Global leader in stock imagery Getty Images recently announced that 35 million photos will now be available for free. In the past, visiting Getty’s website for an image promised to cost the user upwards of $75 for a small image. For growing companies, bloggers and publishers on a tight budget, this left two options: spend the money or steal the image. As Getty soon found out, copying the image without express permission became the norm.
Getty Combats Piracy
The high price of Getty’s images led many bloggers, publishers, and social media gurus to pirate the image, creating an unlicensed version capable of being used anywhere. As Craig Peters, a Getty executive, recently pointed out, “Look, if you want to get a Getty image today, you can find it without a watermark very simply.” From copying the image off a blogger’s page to taking a screenshot, it’s not very difficult to take advantage of Getty’s massive library of compelling imagery, Peters explains.
For Getty, this meant lost revenue, decreased brand exposure, and no way to monitor the use of their images across the web. Because the company represents over 200,000 photographers worldwide, Getty needed to come up with a solution that would benefit the company and the creative professionals who entrust their work (and salary) to them. Now, by giving free access to over 35 million images, Getty hopes to give publishers a legal, cost-free option for using their content that results in higher revenue for the company.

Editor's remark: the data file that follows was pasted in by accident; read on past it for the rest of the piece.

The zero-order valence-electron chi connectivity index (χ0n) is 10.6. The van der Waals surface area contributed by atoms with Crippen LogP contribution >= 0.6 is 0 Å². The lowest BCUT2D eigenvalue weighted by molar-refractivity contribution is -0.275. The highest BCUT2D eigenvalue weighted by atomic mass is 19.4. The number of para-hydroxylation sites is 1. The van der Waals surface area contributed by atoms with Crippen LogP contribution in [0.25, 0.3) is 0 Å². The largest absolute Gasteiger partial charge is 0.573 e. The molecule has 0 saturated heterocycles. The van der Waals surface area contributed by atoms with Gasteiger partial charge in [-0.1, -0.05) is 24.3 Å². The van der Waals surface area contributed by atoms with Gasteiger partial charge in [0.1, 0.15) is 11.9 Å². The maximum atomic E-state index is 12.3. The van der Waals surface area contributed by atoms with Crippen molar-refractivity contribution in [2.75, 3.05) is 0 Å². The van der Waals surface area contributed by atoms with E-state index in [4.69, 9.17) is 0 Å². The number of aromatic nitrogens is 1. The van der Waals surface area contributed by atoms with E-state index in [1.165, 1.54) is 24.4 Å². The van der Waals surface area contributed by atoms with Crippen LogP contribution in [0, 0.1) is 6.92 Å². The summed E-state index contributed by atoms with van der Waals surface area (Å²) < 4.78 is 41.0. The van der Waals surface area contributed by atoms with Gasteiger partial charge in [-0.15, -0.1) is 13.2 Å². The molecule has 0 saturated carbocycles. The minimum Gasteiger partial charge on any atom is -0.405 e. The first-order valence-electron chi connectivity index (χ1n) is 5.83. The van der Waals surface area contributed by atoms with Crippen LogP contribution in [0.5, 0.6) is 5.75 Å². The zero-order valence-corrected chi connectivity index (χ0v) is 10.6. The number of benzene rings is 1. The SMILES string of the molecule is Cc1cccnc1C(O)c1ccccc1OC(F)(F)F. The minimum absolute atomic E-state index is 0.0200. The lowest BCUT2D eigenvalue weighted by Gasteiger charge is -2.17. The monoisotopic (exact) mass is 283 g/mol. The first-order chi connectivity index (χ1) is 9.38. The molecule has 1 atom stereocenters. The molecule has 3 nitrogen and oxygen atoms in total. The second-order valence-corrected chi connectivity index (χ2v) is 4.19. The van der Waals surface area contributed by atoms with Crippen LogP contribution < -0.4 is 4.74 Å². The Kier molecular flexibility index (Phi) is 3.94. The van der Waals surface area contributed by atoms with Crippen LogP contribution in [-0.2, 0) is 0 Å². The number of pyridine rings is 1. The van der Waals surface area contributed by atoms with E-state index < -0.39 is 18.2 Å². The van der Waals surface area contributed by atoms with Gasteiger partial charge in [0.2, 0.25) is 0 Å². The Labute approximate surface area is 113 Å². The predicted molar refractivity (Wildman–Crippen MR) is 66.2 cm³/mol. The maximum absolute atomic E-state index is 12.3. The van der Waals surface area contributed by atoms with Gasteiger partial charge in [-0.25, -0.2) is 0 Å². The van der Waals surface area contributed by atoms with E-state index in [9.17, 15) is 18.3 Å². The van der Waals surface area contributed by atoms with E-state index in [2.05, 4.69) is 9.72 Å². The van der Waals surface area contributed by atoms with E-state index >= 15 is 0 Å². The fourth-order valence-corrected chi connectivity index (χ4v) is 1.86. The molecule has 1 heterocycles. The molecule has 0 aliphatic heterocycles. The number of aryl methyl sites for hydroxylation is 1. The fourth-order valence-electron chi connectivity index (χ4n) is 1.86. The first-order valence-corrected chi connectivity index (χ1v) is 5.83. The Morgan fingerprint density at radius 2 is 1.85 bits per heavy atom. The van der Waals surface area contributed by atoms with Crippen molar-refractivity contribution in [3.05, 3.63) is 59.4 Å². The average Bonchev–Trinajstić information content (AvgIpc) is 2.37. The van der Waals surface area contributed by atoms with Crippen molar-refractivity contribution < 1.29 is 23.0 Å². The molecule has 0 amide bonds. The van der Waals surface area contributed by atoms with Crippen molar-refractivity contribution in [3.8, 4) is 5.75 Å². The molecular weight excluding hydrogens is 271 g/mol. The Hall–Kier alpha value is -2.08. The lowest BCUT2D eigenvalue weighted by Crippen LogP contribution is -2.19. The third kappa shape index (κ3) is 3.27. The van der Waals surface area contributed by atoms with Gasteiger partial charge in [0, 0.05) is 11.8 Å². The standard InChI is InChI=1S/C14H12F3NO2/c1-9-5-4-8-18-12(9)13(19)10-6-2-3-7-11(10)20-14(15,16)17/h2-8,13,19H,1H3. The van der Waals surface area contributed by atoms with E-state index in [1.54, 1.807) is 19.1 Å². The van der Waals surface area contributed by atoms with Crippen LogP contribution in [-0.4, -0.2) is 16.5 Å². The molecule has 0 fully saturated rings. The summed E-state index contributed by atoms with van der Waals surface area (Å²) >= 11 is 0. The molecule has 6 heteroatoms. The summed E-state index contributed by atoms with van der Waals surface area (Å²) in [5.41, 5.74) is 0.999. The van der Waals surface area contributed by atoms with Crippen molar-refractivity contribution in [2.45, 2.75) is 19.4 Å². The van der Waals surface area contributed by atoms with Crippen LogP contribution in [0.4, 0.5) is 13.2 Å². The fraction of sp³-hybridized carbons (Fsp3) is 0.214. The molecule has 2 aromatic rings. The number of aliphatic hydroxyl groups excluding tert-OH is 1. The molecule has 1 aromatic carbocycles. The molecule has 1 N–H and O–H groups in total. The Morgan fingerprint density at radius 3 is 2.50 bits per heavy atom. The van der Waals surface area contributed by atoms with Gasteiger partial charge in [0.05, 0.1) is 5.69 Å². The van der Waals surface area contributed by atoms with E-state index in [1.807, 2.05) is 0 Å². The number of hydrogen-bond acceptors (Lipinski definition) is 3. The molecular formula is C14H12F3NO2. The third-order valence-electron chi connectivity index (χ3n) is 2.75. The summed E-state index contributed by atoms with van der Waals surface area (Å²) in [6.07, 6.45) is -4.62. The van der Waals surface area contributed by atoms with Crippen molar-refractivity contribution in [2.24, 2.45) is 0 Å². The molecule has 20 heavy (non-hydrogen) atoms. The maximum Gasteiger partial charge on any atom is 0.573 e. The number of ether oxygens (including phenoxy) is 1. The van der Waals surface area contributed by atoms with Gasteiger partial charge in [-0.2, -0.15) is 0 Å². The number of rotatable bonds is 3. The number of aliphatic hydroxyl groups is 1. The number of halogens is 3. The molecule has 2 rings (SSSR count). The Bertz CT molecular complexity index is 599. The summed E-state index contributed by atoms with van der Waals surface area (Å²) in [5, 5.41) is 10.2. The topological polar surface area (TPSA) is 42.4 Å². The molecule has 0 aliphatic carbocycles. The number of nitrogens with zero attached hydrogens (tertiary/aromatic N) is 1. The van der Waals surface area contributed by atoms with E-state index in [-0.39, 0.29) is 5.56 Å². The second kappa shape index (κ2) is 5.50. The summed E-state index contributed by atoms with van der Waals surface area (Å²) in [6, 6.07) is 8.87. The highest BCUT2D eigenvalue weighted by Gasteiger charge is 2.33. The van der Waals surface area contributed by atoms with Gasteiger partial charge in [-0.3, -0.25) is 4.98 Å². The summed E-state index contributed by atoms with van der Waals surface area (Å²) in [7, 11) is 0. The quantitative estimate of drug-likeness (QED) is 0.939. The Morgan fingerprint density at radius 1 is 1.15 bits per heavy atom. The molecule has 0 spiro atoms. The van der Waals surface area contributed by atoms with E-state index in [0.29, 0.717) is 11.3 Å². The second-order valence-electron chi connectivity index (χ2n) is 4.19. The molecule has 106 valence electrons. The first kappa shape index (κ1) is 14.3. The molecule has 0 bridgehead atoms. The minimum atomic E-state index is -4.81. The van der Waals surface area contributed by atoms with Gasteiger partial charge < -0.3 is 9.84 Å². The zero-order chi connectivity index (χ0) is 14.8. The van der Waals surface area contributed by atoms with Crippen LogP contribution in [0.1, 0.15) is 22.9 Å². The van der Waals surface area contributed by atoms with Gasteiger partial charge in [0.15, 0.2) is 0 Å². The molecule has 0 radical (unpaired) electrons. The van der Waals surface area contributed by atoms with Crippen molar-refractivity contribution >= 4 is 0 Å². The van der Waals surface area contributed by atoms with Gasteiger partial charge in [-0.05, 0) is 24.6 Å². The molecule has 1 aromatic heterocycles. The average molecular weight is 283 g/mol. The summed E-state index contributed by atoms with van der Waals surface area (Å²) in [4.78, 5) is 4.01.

What’s in It for Getty?
How, exactly, does Getty plan to increase revenue by offering free content? Simple. Taking a page from YouTube’s book, Getty is offering free access to one-fifth of its total image library via an embed code. Getty hopes that users will opt for an easy-to-use embed code versus hunting down the image elsewhere online. If users accept Getty’s generosity and use the embed codes at no cost, Getty benefits in three significant ways.
Using Getty’s Free Images
For bootstrapped publishers, Getty’s recent change may seem like a blessing. However, there are two important stipulations the company has outlined.
Ultimately, Getty wants users to promote their high quality images during the course of online communication. With the addition of free image code, Getty hopes to transform piracy, a loss leader in the stock photo industry, into a profitable event.